It may seem that some people have such a strong and vibrant life force that the world can only sustain their blinding brightness for so long.
Consequently, when we suddenly find them gone, too young,
their absence is palpable
so deeply felt was their presence.
When Robin Williams died earlier this week, didn’t the world suddenly feel a little emptier, a little more hollow,
as the hole he left
Robin Williams was known for his comic genius, his unparalleled ability to improvise and his endless and unbounded wit and zaniness.
Yet, one of my favorite movies of all time featured him in a more serious role,
‘What Dreams May Come’. I have actually written about this movie in a previous post.
After news of Williams death, it was easy to imagine him,
wish him into a state of frolicking in a heaven of his own making, as that movie depicts –
completely, wildly, ecstatically and finally free.
Certainly, there is so much to be addressed about mental illness and thankfully this important conversation has been re-opened. My friend Lyndon, for example, has written very eloquently on the topic this week as have so many others.
The new revelation of Williams having been recently diagnosed with Parkinson’s disease is personally heart-wrenching too, as I watched my maternal grandfather struggle with this disease for all of my childhood.
Every time, though, that my thoughts take me back to Williams’ death, and I have pondered speaking to it,
it’s not so much the subject of mental illness that asks for my pen,
Robin Williams lived to make people laugh.
In death, I think, he would like nothing better than to be able to remind us to laugh…
Big, consuming, tears-streaming, right from the belly, pure and good, healing beautiful laughter –
wherever and whenever it can be found.
Many of us have read the quote, by French poet Antoine De Saint-Exupery, tweeted by Williams daughter, Zelda, right after his death.
“You – you alone will have the stars as no one else has them … In one of the stars I shall be living. In one of them I shall be laughing. And so it will be as if all the stars were laughing, when you look at the sky at night … You – only you – will have stars that can laugh.”
And then later she wrote,
‘To those he touched who are sending kind words, know that one of his favorite things in the world was to make you all laugh. As for those who are sending negativity, know that some small, giggling part of him is sending a flock of pigeons to your house to poop on your car. Right after you’ve had it washed. After all, he loved to laugh too.’
And so it is then, his death on one hand a booming call to take care of our hurting brothers and sisters, and to carefully tend to our own pain too,
and on another a reminder to play and laugh and abandon inhibitions.
Could we expect anything less from such a man who was able to take on the most serious of roles but then could effortlessly slip into the shoes of a genie or a nanny,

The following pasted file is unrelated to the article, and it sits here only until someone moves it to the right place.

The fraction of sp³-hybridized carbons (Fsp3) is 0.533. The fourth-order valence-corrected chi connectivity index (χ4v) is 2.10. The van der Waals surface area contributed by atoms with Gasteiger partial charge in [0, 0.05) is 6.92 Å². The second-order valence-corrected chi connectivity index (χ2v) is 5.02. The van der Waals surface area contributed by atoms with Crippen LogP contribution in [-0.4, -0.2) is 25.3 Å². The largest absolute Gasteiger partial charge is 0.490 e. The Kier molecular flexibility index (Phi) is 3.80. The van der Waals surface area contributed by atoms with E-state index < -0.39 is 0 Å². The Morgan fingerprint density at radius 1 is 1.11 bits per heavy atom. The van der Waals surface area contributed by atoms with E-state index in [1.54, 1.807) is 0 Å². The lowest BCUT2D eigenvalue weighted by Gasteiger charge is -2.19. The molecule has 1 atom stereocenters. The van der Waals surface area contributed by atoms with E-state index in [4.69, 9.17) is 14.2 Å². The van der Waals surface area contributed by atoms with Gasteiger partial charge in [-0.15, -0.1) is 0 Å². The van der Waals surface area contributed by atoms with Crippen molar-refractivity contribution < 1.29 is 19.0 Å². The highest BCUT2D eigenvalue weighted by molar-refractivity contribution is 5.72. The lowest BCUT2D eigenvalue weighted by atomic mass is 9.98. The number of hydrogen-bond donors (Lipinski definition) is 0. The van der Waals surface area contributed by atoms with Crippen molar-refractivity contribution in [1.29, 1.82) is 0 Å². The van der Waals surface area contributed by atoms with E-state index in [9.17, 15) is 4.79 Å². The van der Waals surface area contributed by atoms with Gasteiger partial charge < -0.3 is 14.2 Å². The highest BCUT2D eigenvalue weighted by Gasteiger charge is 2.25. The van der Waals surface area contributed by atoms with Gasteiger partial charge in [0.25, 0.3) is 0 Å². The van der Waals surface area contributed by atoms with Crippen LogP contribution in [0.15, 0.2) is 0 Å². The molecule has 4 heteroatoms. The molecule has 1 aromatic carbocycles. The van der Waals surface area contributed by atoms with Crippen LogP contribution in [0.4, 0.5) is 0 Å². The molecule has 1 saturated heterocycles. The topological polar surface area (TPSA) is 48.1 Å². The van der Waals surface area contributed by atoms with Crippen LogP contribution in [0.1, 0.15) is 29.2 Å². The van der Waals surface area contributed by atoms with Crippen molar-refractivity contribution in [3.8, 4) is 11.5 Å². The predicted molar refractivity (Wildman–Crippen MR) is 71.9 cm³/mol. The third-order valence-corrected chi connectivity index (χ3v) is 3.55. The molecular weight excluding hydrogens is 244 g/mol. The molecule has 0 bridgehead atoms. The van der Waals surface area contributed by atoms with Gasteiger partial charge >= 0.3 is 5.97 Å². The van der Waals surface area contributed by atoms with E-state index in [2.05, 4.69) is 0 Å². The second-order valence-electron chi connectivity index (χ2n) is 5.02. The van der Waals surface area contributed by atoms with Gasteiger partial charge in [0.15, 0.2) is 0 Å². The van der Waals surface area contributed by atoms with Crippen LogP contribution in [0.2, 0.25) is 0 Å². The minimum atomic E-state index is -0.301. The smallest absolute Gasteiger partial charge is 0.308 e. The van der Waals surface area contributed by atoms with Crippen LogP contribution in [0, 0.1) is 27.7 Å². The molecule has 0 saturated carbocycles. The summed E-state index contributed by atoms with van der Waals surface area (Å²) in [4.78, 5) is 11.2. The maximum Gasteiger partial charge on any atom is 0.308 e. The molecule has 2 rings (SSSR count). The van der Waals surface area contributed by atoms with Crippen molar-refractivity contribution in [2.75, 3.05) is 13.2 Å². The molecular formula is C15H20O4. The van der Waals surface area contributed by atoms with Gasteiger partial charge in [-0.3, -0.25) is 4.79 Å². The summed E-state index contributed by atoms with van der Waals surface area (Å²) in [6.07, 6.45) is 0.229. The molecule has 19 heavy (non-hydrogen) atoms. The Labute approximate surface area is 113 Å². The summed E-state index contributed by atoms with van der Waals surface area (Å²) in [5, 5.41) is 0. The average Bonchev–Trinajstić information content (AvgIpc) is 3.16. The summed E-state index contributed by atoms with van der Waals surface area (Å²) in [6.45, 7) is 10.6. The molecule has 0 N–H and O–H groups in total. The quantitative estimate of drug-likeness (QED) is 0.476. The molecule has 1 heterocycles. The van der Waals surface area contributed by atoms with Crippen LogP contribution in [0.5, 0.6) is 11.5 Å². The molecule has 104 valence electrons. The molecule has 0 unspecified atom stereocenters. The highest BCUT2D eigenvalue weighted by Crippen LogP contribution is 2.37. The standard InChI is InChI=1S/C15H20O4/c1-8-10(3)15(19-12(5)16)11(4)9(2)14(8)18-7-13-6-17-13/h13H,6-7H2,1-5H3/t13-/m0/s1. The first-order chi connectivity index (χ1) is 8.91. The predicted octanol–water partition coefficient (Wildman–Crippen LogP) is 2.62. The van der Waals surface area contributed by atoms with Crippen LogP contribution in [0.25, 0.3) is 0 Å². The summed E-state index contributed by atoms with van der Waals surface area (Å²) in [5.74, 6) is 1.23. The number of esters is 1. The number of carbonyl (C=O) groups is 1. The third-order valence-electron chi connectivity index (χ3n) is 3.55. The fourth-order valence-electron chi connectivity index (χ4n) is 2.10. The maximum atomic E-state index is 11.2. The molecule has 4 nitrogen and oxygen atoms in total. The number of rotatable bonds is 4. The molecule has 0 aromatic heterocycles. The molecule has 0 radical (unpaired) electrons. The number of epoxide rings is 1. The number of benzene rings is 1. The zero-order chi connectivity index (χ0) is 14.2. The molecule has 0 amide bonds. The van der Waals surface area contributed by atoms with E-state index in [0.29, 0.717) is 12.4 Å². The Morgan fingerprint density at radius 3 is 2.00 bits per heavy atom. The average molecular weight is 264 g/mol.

encompassing the wide spectrum of life~
One who seemed to bear the pain of the world,
but then could just as easily make the very stars laugh.
This beautiful humanity and heart-breaking vulnerability…
It’s in every single one of us.
Last night we said goodbye to a family that, for the past 5 weeks, has melded into ours.
For a little while, my kids were her kids and hers were mine.
Both our families have been in Waterton together for the last three summers and with each year the kids’ connection deepens as does our adult friendships.
For our combined brood, It has been the sort of play that can only happen within the freedom of summer.
Suppers of noodles or cereal at 10pm after one last bike ride. Hours of Rainbow Looming. Countless trips to the yogurt place and the gas station for penny candy. Racing to the frigid lake for a quick dunk.
This, to me, has always been why we chose Waterton.
After our friends drove away back to their ‘real’ lives and home, my two burst into tears,
feeling the immediate grief of their departure,
as well as the anxiety regarding the looming school year and the tightly packed schedule to come.
Next year we will meet again, of course, but we all will be one year older,
the same, but different too, as much will have changed.
It always does.
I suggested a walk to cheer my kids up and promised George frozen yogurt smothered with his choice of candy. On our way back to the cabin, they wanted to jump off the dock. They did this wildly and enthusiastically, recovering quickly from their sadness as kids tend to do. It is still summer and they are still free.
We will miss you, beautiful Howeth family.
Our Block Party
This year marks ten years of block parties on our street. This party has strengthened community bonds in our pretty little neighbourhood like nothing else could have.
Let this be my expression of deep gratitude for this collaborative venture that has proven to all of us here that there is such beauty in this world to be created and found.
This year we have decided to celebrate in a more quiet and intimate way,
and take a year to get to know new neighbours and quietly but surely rejuvenate.
3 thoughts on “On Robin Williams, a goodbye and our block party”
“It is still summer and they are still free.” Beautifully said. Mine have just a few more short days of this, but we will treasure them.
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Your words make me feel that too familiar end of summer sadness/September excitement. Thank you again, Karen.
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